The ZenFone 4 has a 4-inch 800x480 TFT touchscreen display, a VGA webcam, and a 5-megapixel rear camera. ASUS is offering the ZenFone 4 in five colors including Charcoal Black, Pearl White, Cherry Red, Sky Blue, and Solar Yellow. Note that the Solar Yellow and Sky Blue colors are exclusive to the smallest ZenFone.

Internally, the 4-inch ZenFone 4 is powered by a dual core (four threads with HyperThreading) Intel Atom Z2520 processor clocked at 1.2 GHz, 1GB RAM, up to 64GB of storage via microSD card, and a 1,170 mAh battery.

ASUS ZenFone 5 Android Smartphone.jpg

From there, the ZenFone 5 steps up the hardware specifications to a larger 5-inch IPS HD (1280x720) touchscreen, better front and rear cameras, and faster internal hardware. The ZenFone 5 comes with a 2MP front camera and a 8MP PixelMaster rear camera with image stabilization, a BSI (Backside Illumination) sensor, and a wide aperture F/2.0 lens. The touchscreen has PenTouch and GloveTouch technology, allowing users to use the touchscreen with a stylus or gloved hands. The phone comes in Charcoal Black, Pearl White, Cherry Red, and Campagne Gold.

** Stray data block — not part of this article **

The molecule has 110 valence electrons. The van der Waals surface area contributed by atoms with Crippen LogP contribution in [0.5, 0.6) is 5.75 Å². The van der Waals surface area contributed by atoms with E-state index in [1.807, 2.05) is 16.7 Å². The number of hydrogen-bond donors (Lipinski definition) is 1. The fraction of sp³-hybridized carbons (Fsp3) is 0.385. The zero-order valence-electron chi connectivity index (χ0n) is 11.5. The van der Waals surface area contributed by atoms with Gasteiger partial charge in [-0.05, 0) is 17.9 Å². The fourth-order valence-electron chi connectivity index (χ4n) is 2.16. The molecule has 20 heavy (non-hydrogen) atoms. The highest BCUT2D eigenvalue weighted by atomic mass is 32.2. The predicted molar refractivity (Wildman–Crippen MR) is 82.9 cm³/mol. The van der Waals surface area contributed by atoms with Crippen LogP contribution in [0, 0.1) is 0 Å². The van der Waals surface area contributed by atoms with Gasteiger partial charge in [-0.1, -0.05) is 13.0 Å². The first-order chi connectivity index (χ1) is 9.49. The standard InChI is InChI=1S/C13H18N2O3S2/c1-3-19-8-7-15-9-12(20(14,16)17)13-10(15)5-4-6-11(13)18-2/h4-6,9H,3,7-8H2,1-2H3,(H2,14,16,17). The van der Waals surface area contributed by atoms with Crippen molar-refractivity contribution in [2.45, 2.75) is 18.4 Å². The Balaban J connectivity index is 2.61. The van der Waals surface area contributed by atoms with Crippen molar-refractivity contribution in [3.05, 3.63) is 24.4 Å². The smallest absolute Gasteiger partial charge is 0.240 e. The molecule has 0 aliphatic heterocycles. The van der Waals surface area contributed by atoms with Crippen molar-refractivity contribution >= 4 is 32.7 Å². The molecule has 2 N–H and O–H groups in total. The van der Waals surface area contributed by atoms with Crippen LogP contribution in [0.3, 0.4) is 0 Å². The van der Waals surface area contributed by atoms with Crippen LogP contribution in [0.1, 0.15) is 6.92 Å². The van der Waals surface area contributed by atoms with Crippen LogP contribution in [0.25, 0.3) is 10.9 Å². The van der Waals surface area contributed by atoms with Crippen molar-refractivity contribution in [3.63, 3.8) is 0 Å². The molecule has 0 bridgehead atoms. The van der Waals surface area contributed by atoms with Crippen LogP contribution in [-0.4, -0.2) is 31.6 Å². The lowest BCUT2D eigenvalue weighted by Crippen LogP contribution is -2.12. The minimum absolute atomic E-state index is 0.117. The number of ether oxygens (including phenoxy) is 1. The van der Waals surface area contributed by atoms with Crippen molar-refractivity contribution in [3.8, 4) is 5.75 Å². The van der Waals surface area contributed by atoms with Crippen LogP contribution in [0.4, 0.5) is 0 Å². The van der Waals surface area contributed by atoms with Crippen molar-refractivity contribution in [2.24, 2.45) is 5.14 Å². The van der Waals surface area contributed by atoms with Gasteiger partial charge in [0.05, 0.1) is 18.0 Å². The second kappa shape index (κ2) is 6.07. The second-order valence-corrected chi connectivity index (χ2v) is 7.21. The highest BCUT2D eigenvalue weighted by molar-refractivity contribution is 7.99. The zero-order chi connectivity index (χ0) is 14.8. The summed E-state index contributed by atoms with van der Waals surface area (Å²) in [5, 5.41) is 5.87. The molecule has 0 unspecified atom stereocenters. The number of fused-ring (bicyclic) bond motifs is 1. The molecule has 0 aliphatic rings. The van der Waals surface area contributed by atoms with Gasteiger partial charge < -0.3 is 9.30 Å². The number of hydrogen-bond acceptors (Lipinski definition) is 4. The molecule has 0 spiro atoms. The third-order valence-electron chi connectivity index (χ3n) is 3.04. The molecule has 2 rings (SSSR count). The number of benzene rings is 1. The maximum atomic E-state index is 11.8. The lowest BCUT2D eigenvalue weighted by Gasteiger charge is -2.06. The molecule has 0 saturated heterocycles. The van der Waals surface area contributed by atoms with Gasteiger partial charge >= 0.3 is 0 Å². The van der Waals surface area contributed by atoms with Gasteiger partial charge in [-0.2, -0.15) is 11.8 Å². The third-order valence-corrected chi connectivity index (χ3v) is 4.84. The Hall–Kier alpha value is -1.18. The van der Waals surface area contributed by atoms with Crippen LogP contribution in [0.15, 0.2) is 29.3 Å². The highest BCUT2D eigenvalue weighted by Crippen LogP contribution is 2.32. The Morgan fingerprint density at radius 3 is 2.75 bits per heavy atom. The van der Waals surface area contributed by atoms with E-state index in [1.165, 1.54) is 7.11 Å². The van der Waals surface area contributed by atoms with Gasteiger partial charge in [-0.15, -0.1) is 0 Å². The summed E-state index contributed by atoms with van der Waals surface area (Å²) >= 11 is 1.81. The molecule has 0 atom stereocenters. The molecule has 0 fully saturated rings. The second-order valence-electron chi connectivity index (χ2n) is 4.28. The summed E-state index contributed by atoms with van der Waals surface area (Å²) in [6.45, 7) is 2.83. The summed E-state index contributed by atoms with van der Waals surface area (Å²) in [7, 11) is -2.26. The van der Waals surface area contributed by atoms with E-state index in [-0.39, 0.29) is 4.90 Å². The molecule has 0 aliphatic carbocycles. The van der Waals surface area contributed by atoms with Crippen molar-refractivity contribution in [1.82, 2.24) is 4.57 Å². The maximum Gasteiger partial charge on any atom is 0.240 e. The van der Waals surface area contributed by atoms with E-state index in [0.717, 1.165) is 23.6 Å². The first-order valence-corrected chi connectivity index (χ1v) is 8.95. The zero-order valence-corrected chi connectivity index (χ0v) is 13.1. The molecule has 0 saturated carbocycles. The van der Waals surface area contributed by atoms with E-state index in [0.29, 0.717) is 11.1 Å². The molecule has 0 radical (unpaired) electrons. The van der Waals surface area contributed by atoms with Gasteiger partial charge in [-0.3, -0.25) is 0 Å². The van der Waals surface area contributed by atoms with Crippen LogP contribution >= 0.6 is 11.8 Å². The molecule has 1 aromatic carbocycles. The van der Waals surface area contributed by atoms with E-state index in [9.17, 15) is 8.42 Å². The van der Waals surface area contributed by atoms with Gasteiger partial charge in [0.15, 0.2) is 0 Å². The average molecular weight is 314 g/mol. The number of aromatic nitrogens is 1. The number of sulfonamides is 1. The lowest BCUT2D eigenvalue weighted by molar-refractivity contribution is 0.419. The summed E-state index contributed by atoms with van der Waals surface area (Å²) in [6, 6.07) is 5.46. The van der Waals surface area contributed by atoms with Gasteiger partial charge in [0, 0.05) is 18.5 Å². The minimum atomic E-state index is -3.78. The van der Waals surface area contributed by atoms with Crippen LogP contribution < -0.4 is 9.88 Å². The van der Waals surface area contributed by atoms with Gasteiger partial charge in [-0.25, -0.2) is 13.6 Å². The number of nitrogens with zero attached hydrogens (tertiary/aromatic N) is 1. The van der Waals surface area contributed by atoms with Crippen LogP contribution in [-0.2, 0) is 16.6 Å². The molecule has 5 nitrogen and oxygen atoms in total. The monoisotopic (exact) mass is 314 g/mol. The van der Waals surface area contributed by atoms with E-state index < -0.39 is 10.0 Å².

Internally, the ZenFone 5 has a Intel Atom Z2580 clocked at 2 GHz (2 core, four thread), 1GB of RAM, up to 64GB of storage via microSD card, and a 2,050 mAh battery.

ZenFone 6_ Colors.png

Finally, the ZenFone 6 is the flagship device of the lineup. It is also the largest of the bunch, with a 6-inch 720p IPS display. It offers up a 2MP webcam, 13MP PixelMaster rear camera, and SonicMaster audio (which provides virtual surround sound over headphones). The phone is available in the same black, white, red, and gold colors as the ZenFone 5. It shares the same processor, memory, and storage of the ZenFone 5, but adds a beefier 3,230 mAh battery.

The full table of specifications is available below for further information.

  ZenFone 4 ZenFone 5 ZenFone 6
Display 4” WVGA 800 x 480-pixel TFT display
 
5” HD 1280 x 720-pixel IPS display
 
6" HD 1280 x 720-pixel IPS display
 
SoC Intel Atom Z2520 @ 1.2 GHz Intel Atom Z2580 @ 2.0 GHz Intel Atom Z2580 @ 2.0 GHz
RAM 1GB RAM 1GB RAM 1GB RAM
Storage Up to 64GB micro SD card Up to 64GB micro SD card Up to 64GB micro SD card
Radios GSM/GPRS/EDGE; WCDMA/HSPA+
DC-HSPA+ (DL/UL): 42/5.76 Mbps
Integrated 802.11b/g/n; Wi-Fi Direct
GSM/GPRS/EDGE; WCDMA/HSPA+
DC-HSPA+ (DL/UL): 42/5.76 Mbps
Integrated 802.11b/g/n; Wi-Fi Direct
GSM/GPRS/EDGE; WCDMA/HSPA+
DC-HSPA+ (DL/UL): 42/5.76 Mbps
Integrated 802.11b/g/n; Wi-Fi Direct
Battery 1170mAh 2050mAh 3230mAh
Cameras 5-megapixel rear camera
0.3-megapixel front camera
8-megapixel rear camera
2-megapixel front camera
13-megapixel rear camera
2-megapixel front camera
OS Android 4.3 (will update to Android 4.4 KitKat) Android 4.3 (will update to Android 4.4 KitKat) Android 4.3 (will update to Android 4.4 KitKat)